An analysis and visualization of the evolution of the Android version distribution in 2017. This post includes statistical data, charts and notes about what happened in the Android ecosystem during the last 12 months.
Android is the mobile operating system created by Google and initially released in 2008. Now it’s the most used platform in the mobile landscape, but also the most used operating system on earth.
I started keeping track of its evolution in 2012 and I’ve been blogging about it every year since then.
I gathered all the data in this post from the Android developer dashboards, which provide monthly statistics on platform versions, screen sizes and OpenGL versions for all the Android devices which access Google Play. Statistics do not include Android versions with a market share lower than 0.1%.
Android version distribution in 2017
The following table shows the distribution share for each Android version in the last 13 months. I gathered all the data from the Android developers dashboard.
I included December 2016 too as it helps to see how things evolved in January 2017.
As you may have noticed, numbers in red are used when a version of Android has lost distribution share respect the previous month, whereas green numbers represent a growing distribution share.
Since August 2013 data is gathered from the new Google Play Store app, which supports Android 2.2 and above. Devices running older versions are not included, but at that time they accounted for about 1% of the Android market. That was over 4 years ago, which means that proably most of them are not active any more,
Visualization of Android version distribution in 2017
The graph below shows the 2017 data as lines and it highlights the growth of Android 7.0 (Nougat):
The next graph shows the 2017 data as stacked area:
The final graph shows the 2012 data as stacked bar:
Android version distribution 2017 highlights
This is a summary of what happened in the Android ecosystem in 2017:
- 2.2 (Froyo) finally disappeared from the market after spending 11 months at 0.1%. Farewell Froyo!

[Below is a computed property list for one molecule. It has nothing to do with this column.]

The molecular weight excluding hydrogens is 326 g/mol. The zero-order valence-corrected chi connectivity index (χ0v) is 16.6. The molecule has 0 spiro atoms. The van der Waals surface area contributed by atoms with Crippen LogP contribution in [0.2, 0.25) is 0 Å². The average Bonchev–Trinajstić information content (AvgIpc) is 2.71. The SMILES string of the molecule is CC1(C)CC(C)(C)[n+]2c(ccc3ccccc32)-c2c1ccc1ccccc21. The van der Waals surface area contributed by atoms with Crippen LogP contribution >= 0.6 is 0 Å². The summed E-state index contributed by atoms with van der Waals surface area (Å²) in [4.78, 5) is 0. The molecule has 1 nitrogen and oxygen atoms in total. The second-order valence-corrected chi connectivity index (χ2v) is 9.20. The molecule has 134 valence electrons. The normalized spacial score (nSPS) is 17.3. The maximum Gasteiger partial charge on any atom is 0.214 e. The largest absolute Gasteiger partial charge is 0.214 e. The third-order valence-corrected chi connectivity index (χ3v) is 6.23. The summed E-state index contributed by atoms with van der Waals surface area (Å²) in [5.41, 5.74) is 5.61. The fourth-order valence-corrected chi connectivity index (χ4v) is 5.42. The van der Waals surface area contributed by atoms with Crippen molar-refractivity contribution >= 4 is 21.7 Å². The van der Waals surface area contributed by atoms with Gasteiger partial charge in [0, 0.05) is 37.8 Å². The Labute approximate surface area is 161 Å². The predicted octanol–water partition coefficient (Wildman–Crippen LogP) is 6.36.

- 2.3.3 – 2.3.7 (Gingerbread) went for the first time under 1% in April and finished the year at 0.4%. Considering its very long life it might still be around at the end of 2018.
- 4.0.3 – 4.0.4 (Ice Cream Sandwich) keeps to imitate the evolution of Gingerbread and it will probably keep doing this till the end.
- 4.1 (Jelly Bean) started the year at 4% and ended it at half of that.
- 4.2 (Jelly Bean) started the year at 6% and ended it at half of that exactly like 4.1.
- 4.3 (Jelly Bean) went for the first time under 1% last month, but it’s likely it will last one more year.
- 4.4 (KitKat) has still more market share than all the other 4.x versions combined, despite it dropped under 20% in May.
- 5.0 (Lollipop) dropped under 10% for the first time in February, but it ended the year above 6%.
- 5.1 (Lollipop) went up and down for half year, then finally started to lose market share every month since June. It ended the year above 20% though.
- 6.0 (Mashmallow) kept gaining market for most of the year, but it started to go down in September and finished the year under 30%.
- 7.0 (Nougat) passed the 1% share in March and it kept gaining about a 2% share every month till the end of the year.
- 7.1 (Nougat) appeared for the first time in January this year and after a slow growth finished holding 4% of the Android market.
- 8.0 (Oreo) is the latest Android version and started to gain its share of the market only in October. It ended the year under the 1% mark, but I predict it will grow much in 2018.
In conclusion, Android 6.0 (Mashmallow) is the most used version of 2017, ending the year with almost 30% of the market. Nevertheless, its decline started and next year it will be replaced by another version, probably 7.0 (Nougat), which had a steady and fast growth all year.
Previous Android version distribution history posts
If you are interested in older periods of Android history you can check the previous posts of this series:
- June 2012 – November 2013
- June 2012 – 2014
- December 2012 – 2014
- March 2013 – 2015
- December 2013 – 2015
- April 2014 – 2016
- 2012 – 2016
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